Not all of these stories are about priests. My favorite story, “Renner,” is entirely secular: we are shown an eating house in a Midwestern city. There are seven characters: the narrator, his colleague Renner, the waiter Emil, a patron named Ross, a not-entirely-sober Irishman, a German, and “the fat one.” Nothing much happens, there is no plot, there are no dramatic climaxes or crises. Some of the characters are merely playing cards at a table. They are nearly anonymous. But they, and the lives they lead, are revealed by small gestures and silences, minute changes of tone. It is not a typical story of Powers’s. His talent may have been startled to find itself taking this form. But the story is, in its quiet way, thrilling. The first time I read it, I knew I was reading the work of a master. A work of literature is a book you’d be happy to read again and again—like the book in your hand.
THE STORIES OF J. F. POWERS
THE LORD’S DAY
THE TREES HAD the bad luck to be born mulberry and to attract bees. It was not the first time, Father said, and so you could not say he was being unfair. It was, in fact, the second time that a bee had come up and stung him on the front porch. What if it had been a wasp? How did he know it was one of the mulberry bees? He knew. That was all. And now, Sister, if you’ll just take the others into the house with you, we’ll get down to work. She had ordered the others into the convent, but had stayed to plead privately for the trees. The three big ones must go. He would spare the small one until such time as it grew up and became a menace.
Adjusting the shade, which let the sun through in withered cracks like the rivers on a map, she peeked out at the baking schoolyard, at the three trees. Waves of heat wandered thirstily over the pebbles, led around by the uncertain wind. She could see the figure of Father walking the heat waves, a fat vision in black returning to the scene of the crime, grabbing the axe away from the janitor . . . Here, John, let me give her the first lick! . . . And so, possibly fancying himself a hundred years back, the most notable person at the birth of a canal or railroad, and with the children for his amazed audience, he had dealt the first blow. Incredible priest!
She left the room and went downstairs. They were waiting in the parlor. She knew at a glance that one was missing. Besides herself, they were twelve—the apostles. It was the kind of joke they could appreciate, but not to be carried too far, for then one of them must be Judas, which was not funny. In the same way she, as the leader of the apostles, feared the implication as blasphemous. It was not a very good joke for the convent, but it was fine to tell lay people, to let them know there was life there.
She entered the little chapel off the parlor. Here the rug was thicker and the same wide-board floor made to shine. She knelt for a moment and then, genuflecting in the easy, jointless way that comes from years of it, she left. Sister Eleanor, the one missing, followed her into the parlor.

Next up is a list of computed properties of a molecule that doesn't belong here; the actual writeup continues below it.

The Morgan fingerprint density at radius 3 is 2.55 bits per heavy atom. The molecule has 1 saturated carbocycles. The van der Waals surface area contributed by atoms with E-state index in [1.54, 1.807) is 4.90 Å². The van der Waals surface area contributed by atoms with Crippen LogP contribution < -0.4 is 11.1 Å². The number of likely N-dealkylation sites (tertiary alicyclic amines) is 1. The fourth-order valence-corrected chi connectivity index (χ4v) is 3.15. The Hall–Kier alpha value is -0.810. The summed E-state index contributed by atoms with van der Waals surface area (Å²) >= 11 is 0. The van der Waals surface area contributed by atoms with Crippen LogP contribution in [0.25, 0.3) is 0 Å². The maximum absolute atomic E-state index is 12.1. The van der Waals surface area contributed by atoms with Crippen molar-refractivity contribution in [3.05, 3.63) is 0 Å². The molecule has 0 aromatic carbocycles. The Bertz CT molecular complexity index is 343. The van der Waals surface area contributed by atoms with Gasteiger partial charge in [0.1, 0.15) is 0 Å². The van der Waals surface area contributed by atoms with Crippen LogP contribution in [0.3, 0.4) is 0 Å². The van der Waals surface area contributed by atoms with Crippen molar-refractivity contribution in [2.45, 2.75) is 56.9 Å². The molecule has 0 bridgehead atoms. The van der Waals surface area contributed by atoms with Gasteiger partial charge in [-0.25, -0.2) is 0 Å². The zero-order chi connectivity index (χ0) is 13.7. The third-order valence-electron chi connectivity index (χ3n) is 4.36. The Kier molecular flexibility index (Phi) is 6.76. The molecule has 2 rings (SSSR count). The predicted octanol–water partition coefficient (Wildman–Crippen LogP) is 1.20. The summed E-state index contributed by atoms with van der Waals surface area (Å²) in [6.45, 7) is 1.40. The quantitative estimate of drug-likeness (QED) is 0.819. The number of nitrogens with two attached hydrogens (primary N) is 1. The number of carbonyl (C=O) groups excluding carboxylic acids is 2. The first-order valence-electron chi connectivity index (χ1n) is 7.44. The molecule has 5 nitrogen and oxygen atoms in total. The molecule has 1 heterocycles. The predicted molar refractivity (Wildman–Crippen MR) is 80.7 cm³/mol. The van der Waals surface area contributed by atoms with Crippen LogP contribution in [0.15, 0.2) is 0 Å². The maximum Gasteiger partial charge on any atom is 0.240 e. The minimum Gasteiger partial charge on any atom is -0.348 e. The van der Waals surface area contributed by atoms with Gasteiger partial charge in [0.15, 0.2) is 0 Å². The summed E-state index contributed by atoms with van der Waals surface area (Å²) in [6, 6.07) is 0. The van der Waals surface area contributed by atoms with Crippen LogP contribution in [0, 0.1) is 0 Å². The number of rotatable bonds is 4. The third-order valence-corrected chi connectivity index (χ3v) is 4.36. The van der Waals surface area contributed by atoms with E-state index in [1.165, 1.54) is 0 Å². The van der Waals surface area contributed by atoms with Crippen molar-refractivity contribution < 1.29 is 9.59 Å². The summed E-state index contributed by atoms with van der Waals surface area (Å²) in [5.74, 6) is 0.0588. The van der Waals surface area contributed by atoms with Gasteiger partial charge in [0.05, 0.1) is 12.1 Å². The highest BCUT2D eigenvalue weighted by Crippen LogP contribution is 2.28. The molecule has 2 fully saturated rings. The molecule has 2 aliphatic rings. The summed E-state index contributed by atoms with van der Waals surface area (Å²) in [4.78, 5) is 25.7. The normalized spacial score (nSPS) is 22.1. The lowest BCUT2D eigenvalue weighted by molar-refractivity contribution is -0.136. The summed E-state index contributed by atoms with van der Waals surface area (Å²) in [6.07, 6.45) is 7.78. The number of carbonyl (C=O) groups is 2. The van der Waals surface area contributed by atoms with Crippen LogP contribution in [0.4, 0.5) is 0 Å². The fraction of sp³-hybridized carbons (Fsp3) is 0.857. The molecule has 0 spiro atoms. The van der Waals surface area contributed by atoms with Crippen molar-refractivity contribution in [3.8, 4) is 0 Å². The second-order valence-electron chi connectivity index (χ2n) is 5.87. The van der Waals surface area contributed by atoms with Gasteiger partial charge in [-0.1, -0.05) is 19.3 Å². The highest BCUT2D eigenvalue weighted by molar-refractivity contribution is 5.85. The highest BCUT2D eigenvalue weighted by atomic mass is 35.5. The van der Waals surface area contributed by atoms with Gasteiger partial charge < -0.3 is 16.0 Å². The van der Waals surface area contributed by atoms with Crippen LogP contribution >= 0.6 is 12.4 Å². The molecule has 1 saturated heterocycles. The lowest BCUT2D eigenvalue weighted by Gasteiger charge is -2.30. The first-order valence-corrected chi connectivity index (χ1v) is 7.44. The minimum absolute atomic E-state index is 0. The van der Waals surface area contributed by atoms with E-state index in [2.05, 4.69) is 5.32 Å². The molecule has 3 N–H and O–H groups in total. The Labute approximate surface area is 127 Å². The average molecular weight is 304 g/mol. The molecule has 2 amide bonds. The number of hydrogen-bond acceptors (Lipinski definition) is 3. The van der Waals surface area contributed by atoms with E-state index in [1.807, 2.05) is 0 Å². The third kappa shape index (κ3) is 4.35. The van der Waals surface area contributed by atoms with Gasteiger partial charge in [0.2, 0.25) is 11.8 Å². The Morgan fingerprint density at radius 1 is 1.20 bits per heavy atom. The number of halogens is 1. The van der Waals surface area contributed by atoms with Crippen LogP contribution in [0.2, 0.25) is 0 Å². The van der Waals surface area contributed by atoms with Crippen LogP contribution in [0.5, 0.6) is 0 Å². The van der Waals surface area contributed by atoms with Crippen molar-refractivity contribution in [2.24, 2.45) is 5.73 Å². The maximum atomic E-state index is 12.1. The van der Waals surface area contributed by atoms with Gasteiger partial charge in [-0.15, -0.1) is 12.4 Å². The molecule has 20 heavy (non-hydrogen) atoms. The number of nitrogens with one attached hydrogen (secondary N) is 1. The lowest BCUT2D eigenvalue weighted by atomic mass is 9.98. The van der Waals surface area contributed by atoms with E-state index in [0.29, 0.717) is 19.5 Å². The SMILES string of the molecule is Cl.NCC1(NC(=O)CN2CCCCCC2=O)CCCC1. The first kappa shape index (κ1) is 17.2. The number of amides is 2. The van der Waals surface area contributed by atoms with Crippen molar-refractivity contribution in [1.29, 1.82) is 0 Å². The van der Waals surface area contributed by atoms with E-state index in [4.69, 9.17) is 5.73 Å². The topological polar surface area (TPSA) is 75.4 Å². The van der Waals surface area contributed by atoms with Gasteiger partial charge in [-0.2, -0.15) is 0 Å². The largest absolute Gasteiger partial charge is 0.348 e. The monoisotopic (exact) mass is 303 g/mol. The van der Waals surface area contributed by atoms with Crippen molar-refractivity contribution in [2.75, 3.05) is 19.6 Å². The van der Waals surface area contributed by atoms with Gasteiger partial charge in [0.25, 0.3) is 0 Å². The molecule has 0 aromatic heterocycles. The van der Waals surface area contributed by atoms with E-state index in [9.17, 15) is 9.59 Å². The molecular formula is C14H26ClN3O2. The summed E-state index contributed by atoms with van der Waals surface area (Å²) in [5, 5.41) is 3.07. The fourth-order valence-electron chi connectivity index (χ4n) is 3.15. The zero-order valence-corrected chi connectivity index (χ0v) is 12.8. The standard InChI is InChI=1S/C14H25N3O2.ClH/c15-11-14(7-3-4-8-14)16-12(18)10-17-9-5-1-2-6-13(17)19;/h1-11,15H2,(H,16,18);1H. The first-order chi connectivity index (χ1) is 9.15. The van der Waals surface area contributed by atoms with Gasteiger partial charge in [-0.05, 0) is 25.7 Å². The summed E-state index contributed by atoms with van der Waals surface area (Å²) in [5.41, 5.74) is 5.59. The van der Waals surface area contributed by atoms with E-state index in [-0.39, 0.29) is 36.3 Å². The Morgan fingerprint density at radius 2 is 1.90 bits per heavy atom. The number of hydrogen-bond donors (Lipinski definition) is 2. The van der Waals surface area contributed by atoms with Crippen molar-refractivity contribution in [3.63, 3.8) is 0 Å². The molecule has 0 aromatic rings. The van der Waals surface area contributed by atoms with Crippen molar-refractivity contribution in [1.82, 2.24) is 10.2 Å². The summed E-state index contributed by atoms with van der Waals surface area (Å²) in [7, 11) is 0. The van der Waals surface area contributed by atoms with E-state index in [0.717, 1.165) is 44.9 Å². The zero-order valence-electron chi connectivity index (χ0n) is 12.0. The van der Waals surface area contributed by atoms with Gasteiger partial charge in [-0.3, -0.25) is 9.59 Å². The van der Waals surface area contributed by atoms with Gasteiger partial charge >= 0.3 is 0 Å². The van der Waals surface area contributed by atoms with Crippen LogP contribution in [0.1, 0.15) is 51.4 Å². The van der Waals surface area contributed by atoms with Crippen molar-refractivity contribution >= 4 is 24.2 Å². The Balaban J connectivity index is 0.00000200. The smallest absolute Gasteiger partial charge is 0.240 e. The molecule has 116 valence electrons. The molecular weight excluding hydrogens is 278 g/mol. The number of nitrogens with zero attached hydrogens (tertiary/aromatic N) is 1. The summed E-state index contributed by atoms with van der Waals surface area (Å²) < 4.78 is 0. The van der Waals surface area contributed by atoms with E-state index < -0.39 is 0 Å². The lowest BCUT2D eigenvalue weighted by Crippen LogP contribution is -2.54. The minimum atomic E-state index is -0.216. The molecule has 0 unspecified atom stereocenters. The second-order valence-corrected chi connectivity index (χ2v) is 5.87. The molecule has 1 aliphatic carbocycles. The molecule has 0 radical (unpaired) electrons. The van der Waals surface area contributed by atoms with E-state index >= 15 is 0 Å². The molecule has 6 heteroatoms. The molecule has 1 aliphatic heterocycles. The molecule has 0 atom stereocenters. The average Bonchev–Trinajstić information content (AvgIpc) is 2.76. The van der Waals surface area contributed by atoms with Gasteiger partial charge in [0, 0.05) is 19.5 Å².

“All right, Sisters, let’s go.” She led them through the sagging house, which daily surpassed itself in gloominess and was only too clean and crowded not to seem haunted, and over the splintery
Going under the basketball standards she thought they needed only a raven or two to become gibbets in the burning sun. A pebble lit in the lacings of her shoe. She stopped to free it. She believed she preferred honest dust to manufactured pebbles. Dust lent itself to philosophizing and was easier on the children’s knees.
They climbed the cement steps, parting the dish towels on the porch as portieres, and entered the rectory. The towels were dry and the housekeeper would be gone. She sensed a little longing circulate among the sisters as they filed into the kitchen. It was all modern, the after for the before they would always have at the convent. She did not care for it, however. It hurt the eyes, like a field of sunny snow. A cockroach turned around and ran the other way on the sink. At least he was not modern.
The dining room was still groggy from Sunday dinner. They drew chairs up to the table in which the housekeeper had inserted extra leaves before taking the afternoon off. The table was covered with the soiled cloth that two of them would be washing tomorrow. They sighed. There, in the middle of the table, in canvas sacks the size of mailbags, were the day’s three collections, the ledgers and index cards for recording individual contributions. They sat down to count.
With them all sitting around the table, it seemed the time for her to pray, “Bless us, O Lord, and these Thy gifts . . .”
Sister Antonia, her assistant, seized one of the sacks and emptied it out on the table. “Come on, you money-changers, dig in!” Sister Antonia rammed her red hands into the pile and leveled it off. “Money, money, money.”